“I ripped my shirt again.” Happens all time.
“It’s hard to feel grounded when you’re in artificial gravity.” #GoodLine
“Perfect eyesight and a full head of hair.” Here, here.
Now that’s how the #UniversalTranslator should work.
“We are not equipped for this manner of engagement.” Oh frack!
Hang on, Scotty.
Kirk shatters the main viewer with a few phaser blasts. Is it really that easy to break?
“Fear of death is what keeps us alive.”
Giant green space hand. Reference #WhoMournsForAdonais? #StarTrek #TOS
“Take my house and make it fly.” #USSFranklin
“Beat and shouting.” The universe is saved by #HardRock.
The time lapse construction of the #Enterprise is brilliant.
Liked it a lot more the second time. Beyond beyond.
Lingering question: How did #MontgomeryScotty climb up the cliff? I guess engineers do have strong fingers.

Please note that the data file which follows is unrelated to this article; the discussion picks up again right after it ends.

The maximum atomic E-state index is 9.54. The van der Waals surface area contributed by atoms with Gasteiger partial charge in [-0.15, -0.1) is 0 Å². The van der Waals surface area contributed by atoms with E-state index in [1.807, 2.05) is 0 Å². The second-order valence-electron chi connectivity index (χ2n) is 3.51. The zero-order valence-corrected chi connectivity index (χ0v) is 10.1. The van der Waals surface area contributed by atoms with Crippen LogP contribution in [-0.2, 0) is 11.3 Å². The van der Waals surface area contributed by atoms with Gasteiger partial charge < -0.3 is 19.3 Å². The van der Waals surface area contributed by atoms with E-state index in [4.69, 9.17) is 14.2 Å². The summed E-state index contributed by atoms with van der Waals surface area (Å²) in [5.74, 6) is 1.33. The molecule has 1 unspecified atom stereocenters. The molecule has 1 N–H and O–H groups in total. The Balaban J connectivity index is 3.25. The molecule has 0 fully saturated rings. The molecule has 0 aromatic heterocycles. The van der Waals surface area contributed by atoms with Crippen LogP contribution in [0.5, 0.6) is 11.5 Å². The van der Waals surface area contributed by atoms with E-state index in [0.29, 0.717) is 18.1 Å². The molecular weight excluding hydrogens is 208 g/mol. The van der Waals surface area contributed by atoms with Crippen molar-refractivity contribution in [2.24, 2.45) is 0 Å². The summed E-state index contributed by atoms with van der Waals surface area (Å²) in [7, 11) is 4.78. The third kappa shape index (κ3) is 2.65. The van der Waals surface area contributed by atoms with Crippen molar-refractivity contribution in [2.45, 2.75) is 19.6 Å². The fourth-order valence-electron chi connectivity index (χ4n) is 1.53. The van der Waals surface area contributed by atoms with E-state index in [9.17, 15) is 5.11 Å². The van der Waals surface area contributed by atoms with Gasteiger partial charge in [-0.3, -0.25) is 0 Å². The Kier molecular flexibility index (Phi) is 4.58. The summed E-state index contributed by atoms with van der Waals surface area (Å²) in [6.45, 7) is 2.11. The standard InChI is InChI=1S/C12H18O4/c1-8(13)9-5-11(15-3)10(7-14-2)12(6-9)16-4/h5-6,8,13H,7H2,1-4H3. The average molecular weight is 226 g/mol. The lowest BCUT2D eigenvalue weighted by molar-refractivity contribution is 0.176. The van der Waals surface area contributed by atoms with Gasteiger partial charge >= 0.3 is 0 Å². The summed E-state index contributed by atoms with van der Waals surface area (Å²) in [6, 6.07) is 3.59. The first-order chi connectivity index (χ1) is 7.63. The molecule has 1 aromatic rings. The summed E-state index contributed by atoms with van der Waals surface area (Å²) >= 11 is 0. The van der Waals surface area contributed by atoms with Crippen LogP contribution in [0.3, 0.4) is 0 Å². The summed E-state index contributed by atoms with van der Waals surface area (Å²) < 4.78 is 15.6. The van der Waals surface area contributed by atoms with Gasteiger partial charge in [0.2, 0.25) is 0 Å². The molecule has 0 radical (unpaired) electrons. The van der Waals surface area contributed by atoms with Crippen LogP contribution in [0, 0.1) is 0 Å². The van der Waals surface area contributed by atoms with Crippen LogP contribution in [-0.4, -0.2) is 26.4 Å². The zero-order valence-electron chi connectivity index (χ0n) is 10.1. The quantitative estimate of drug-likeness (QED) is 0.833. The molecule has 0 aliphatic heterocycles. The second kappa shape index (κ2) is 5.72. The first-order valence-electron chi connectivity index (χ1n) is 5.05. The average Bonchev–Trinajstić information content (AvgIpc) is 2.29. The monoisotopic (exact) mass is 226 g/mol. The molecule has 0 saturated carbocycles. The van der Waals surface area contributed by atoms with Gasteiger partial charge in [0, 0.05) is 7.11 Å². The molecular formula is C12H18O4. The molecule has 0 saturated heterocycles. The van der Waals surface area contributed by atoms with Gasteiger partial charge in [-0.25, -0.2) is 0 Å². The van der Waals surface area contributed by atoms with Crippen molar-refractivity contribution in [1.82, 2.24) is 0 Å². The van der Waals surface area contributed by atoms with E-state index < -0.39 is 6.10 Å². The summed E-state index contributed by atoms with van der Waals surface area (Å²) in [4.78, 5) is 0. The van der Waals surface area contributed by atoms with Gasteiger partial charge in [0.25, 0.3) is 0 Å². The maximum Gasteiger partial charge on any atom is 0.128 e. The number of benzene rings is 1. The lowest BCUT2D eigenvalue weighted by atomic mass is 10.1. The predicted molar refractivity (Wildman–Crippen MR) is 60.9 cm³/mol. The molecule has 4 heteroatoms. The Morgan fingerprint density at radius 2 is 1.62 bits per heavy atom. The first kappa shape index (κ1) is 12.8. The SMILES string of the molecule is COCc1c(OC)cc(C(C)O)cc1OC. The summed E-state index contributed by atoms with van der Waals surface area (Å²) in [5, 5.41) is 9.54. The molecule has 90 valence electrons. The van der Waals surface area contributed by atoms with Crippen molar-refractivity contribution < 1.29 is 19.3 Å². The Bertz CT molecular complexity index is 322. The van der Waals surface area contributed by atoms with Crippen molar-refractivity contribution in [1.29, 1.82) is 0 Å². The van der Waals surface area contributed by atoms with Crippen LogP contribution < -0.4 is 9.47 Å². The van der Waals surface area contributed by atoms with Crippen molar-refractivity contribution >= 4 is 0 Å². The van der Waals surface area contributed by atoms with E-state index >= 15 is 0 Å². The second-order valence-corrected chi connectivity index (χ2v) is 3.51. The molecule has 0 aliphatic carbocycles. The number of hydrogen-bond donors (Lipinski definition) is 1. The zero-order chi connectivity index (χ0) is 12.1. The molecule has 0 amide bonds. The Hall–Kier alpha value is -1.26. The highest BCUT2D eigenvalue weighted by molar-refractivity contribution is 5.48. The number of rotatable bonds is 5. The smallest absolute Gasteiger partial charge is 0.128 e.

Aside from rubber-suited aliens, space babes in tinfoil bikinis, psychedelic planet concepts and future-cool sets, props and costumes—all presented “in living color”—what established Star Trek as a pop culture phenomenon that’s endured for 50 years is the way creator Gene Roddenberry cleverly crafted his sci-fi adventure stories as morality plays; a strategy that not only covertly conveyed serious and controversial subject matter right past censors and studio execs to its intellectually curious audience, but also enabled the show to have a message during the mid to late 60s when lowbrow fare like Gomer Pyle, U.S.M.C. was ruling the airwaves. Whether in superlative episodes like “The Ultimate Computer” (the rise of the machine threatening our identity and humanity), mediocre fare like “Let That Be Your Last Battlefield” (a goofy, yet poignant, anti-racism cautionary tale) and even abysmal efforts like “The Mark of Gideon” (an absurdist homily on the dangers of overpopulation), the original Star Trek was legendary at weaving messages into its storylines. That tradition, to a greater or lesser extent, has been maintained by the many movies and TV spinoffs, all of which have deftly reflected the zeitgeist of their respective decade while consistently challenging the notion and status of the human condition. So what does all of that have to do with the new film, Star Trek Beyond? Plenty, as you’ll see. The current Trek movie series, set in the Abrams-verse (officially known as the Kelvin Timeline), has catered to contemporary audiences by presenting largely action-driven plots with some humorous moments and a handful of meaningful character scenes thrown in for good measure. It’s a recipe that’s been successful up until now, but the dish has become more and more unsavory with each successive sequel. That assertion will only embolden Trek purists, who have looked down their noses at the new films for eschewing the series’ cerebral tradition in favor of cheap thrills and eye candy (both with respect to its attractive cast and cutting-edge FX). Beyond may be the closest of the new films to meeting the lofty requirements of those purists and will hopefully retain a large swath of the audience that came to the series for the first time due to the involvement of director J.J. Abrams and/or the fine cast of up-and-coming actors. Beyond is the first of the new films to venture into deep space, which makes it feel more like a traditional Trek movie than its predecessors. This is also the first original adventure in the series, since Star Trek (2009) was an origin story and Star Trek Into Darkness (2013) was based on a “let’s bring back Khan” premise. There are many new characters (including: Idris Elba as foe Krall and Sofia Boutella as friend Jaylah) ships (USS Franklin, Krall’s ships and Yorktown space station) and filming techniques (the Enterprise cruising through warped space and the launch sequence at Yorktown where a camera is positioned in front of the ship’s neck as we see the station streaming past the accelerating ship) in the movie. Other welcome additions are seatbelts on bridge chairs and the most intelligent application of the Universal Translator (we hear the English translation over the alien’s native speech) in any Trek TV show or film. Though I haven’t been a fan of Michael Giacchino’s prior efforts for the series, his score here is very good—the cue when the Enterprise arrives at Yorktown (“Night on the Yorktown”) is equal parts majestic and euphoric. Yorktown’s sprawling landscape of sleek skyscrapers, transportation tubes, man-made lakes, grassy knolls, etc (all created with an effective blend of location filming in Dubai and CGI) is simply jaw-dropping. Indeed, its environs are an Escher-esque labyrinth of leaning buildings which tower over a well plotted and manicured surface of functional and recreational spaces; in essence, Yorktown is the architectural love child of the eponymous cities in Elysium (2013) and Tomorrowland (2015). Whereas the CG exteriors are gloriously gentrified, the interiors (both in Yorktown and on the Enterprise) are spare and dimly lit, especially in the early stages of the film. Yorktown is a true melting pot among the stars and is a grander scale version of what was attempted on Nimbus III, the so-called Planet of Galactic Peace in Star Trek V: The Final Frontier (1989), the very film that Ambassador Spock’s (Leonard Nimoy) crew photo is from (seen during the movie’s denouement). This cosmic UN is the locus for a good portion of the proceedings, including the climactic action scene. Despite a slow start, riddled by the amusing but mostly superfluous teaser (think diplomatic mission to the Gremlin home world) and the silly impetus surrounding the distressed ship (which is an obvious trap to everyone but gung-ho Kirk), the plot settles in when the Enterprise departs Yorktown. As the Enterprise approaches the mystery planet, we’re treated to the movie’s first action scene…a frenetic, bone-jarring spectacle which combines the pacing and pyrotechnics of a Star Wars movie with the kind of protracted battle on an epic scale you’d see in The Lord of the Rings. Krall’s throng of ships represents the franchise’s most lethal threat since the dreaded Borg. Enemy vessels are typically larger, faster or more powerful than the Enterprise. Beyond presents a radical paradigm shift with respect to its alien adversaries…the swarm of thousands of two-man crafts, when executing coordinated attacks, can rapidly inflict massive damage to a starship. Even more frightening is the way the tiny pods can burrow into a ship’s hull and deposit its crew, generating an instant invasion force. Insidious. This “death by a thousand cuts” attack strategy presents a challenge unlike anything the Enterprise has ever faced. The realization that the Enterprise can’t defend itself against such an onslaught makes for a nail-biting, nerve-shredding confrontation; the first of many incredible action sequences in the film. But are there too many and are they too frenzied for a Trek film? Many Trek diehards would answer yes; that the Kelvin films have embraced the same kind of raucous, razzle-dazzle that’s become synonymous with the Star Wars movies. The real issue with the surfeit of action scenes in the new Trek movies may have less to do with personal taste or even in whether or not they dishonor Roddenberry’s original vision of a peaceful future than with the financial burden associated with bringing such sequences to life. Scott Mendelson shares some informed insights on the subject in his article for Forbes entitled, “A Cheaper ‘Star Trek’ Franchise Can Live Longer And Be More Prosperous.” Although I take issue with his argument that action scenes are everyone’s (blanket statement) least favorite aspect of a Trek movie, he’s spot-on when highlighting where the franchise’s priorities should be placed. “When people rave about a Star Trek movie, they are usually talking about the winning cast, the emotional payoffs, and/or the would-be social topicality. In short, nobody ever went to a Star Trek movie primarily for the action scenes.” Be that as it may, the Swarm Attack is a heart-stopping, jaw-dropping thrill ride. The battle finally concludes with the crew being deposited on an alien planet. The painstaking world-building on Altamid (word play on ultimate?) is truly exceptional—finally a strange new world (the red forest at the beginning of Into Darkness doesn’t qualify since it was only briefly shown in the teaser and had little bearing on the rest of the film). The location work, shot in the British Columbia, Canada, adds greatly to the immersive experience of being on some far-flung alien world filled with potential dangers lurking around every jagged boulder. Jaylah’s replicating device is a brilliant invention, as are her various security measures—one of which is a type of gas that can rapidly turn into a solid. Another clever visual is when Krall’s ships dock in staggered positions on tall poles, which makes them appear as branches on bizarre mechanical trees. As Krall’s legions deploy on their attack mission, they pass through a nebula that’s the perfect amalgamation of the Mutara Nebula from Star Trek II: The Wrath of Khan (1982) and the Briar Patch in Star Trek: Insurrection (1998). The invasion plot itself harkens back to the Borg’s assault on Earth in Star Trek: First Contact (1996) and Shinzon’s plan to attack the same target in Star Trek: Nemesis (2002). Nothing new here. The climactic showdown between Kirk (Chris Pine) and Krall is visually exciting but, sadly, is a standard issue resolution for an action picture. The revelation of Krall’s true identity is one of the movie’s nicer twists (although the lack of an explanation for his initial mutation and subsequent reversion is beyond contrived) and has the added advantage of foregrounding the only real message in the movie. It’s unclear if writers Pegg and Doug Jung, along with director Justin Lin, even planned for the movie to have such real-world relevance, but Krall’s backstory has a symbolic link to the war on terror. The potential of one of our own becoming radicalized and turning against us is a clear and present danger. With ISIS operatives entering (Trojan Horse style) the refugee populations flooding into Europe and America, this plot point has a direct bearing on current events in our terror-ravaged world. It’s unfair to say that the rest of the movie is devoid of meaning, because that simply isn’t the case. Indeed, there are many great character moments, like the spirited interchanges between Scotty (Pegg) and Jaylah and the always enjoyable good-natured ribbing between Spock (Zachary Quinto) and McCoy (Karl Urban)—this movie features the best banter between the pair since Star Trek IV: The Voyage Home (1986). The opening captain’s log is rife with keen observations on the rhythms of life in space and accurately depicts the ennui that sets in during a long voyage (and also contains some of the finest dialog in the film). Kirk’s confession to McCoy that he joined Starfleet on a dare is heartfelt as is the conversation between Kirk and Commodore Paris (Shohreh Aghdashloo): Paris asserts that in deep space all a captain has is his ship and his crew. Since he loses both early in the film, Kirk must rely on his ingenuity, a new friend and an old ship in order to save the universe for another day. The private meeting between Spock and two of his kinsmen is also an emotional high point in the film and satisfactorily buttons up the Ambassador Spock storyline. However, aside from these finely written and well acted character scenes, where’s the overarching theme, the salient social commentary or the pulse on our progress as a species? The film does have some substance, but it’s tenuous—existing between, and in service to, the many action sequences. So here we have a head-scratching conundrum: Beyond thoroughly entertains and yet says nothing, means nothing and, in the end, amounts to nothing. Ultimately, the most meaningful moments in the movie are the two dedications during the end credits…to Nimoy and Anton Yelchin, two Trek heroes who passed away before this movie was released. Yelchin’s death has cast a pall over the possibility of a fourth film in the franchise, but should another movie receive a green light from Paramount, here’s hoping it will focus on story first and action second, since, as Mendelson rightly avers, “no one will complain if an otherwise good movie doesn’t have an extra phaser shoot-out or vehicle chase amid the drama.” Whereas Mendelson believes that “going cheaper and smaller” is the answer to ensuring series longevity, I maintain that such constancy will only be achieved by tapping into topics that resonate with the audience; narratives that challenge, inspire and instill hope for a better future. In other words, the kind of story that made Star Trek great from its inception.